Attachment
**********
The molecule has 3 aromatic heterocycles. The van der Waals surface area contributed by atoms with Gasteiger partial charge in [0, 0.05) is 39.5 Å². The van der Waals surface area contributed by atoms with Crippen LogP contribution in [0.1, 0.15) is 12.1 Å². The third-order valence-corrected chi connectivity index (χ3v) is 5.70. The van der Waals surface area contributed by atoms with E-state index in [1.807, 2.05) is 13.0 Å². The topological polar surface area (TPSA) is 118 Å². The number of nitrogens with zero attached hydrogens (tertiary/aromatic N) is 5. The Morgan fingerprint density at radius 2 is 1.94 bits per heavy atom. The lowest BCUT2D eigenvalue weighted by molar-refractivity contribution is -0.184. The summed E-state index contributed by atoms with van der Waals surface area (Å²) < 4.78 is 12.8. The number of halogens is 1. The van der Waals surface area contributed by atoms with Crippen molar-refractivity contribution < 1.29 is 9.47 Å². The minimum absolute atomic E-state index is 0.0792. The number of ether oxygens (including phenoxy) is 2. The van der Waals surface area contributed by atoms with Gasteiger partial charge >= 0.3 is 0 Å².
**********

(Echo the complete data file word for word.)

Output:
The molecule has 3 aromatic heterocycles. The van der Waals surface area contributed by atoms with Gasteiger partial charge in [0, 0.05) is 39.5 Å². The van der Waals surface area contributed by atoms with Crippen LogP contribution in [0.1, 0.15) is 12.1 Å². The third-order valence-corrected chi connectivity index (χ3v) is 5.70. The van der Waals surface area contributed by atoms with E-state index in [1.807, 2.05) is 13.0 Å². The topological polar surface area (TPSA) is 118 Å². The number of nitrogens with zero attached hydrogens (tertiary/aromatic N) is 5. The Morgan fingerprint density at radius 2 is 1.94 bits per heavy atom. The lowest BCUT2D eigenvalue weighted by molar-refractivity contribution is -0.184. The summed E-state index contributed by atoms with van der Waals surface area (Å²) < 4.78 is 12.8. The number of halogens is 1. The van der Waals surface area contributed by atoms with Crippen molar-refractivity contribution < 1.29 is 9.47 Å². The minimum absolute atomic E-state index is 0.0792. The number of ether oxygens (including phenoxy) is 2. The van der Waals surface area contributed by atoms with Gasteiger partial charge >= 0.3 is 0 Å².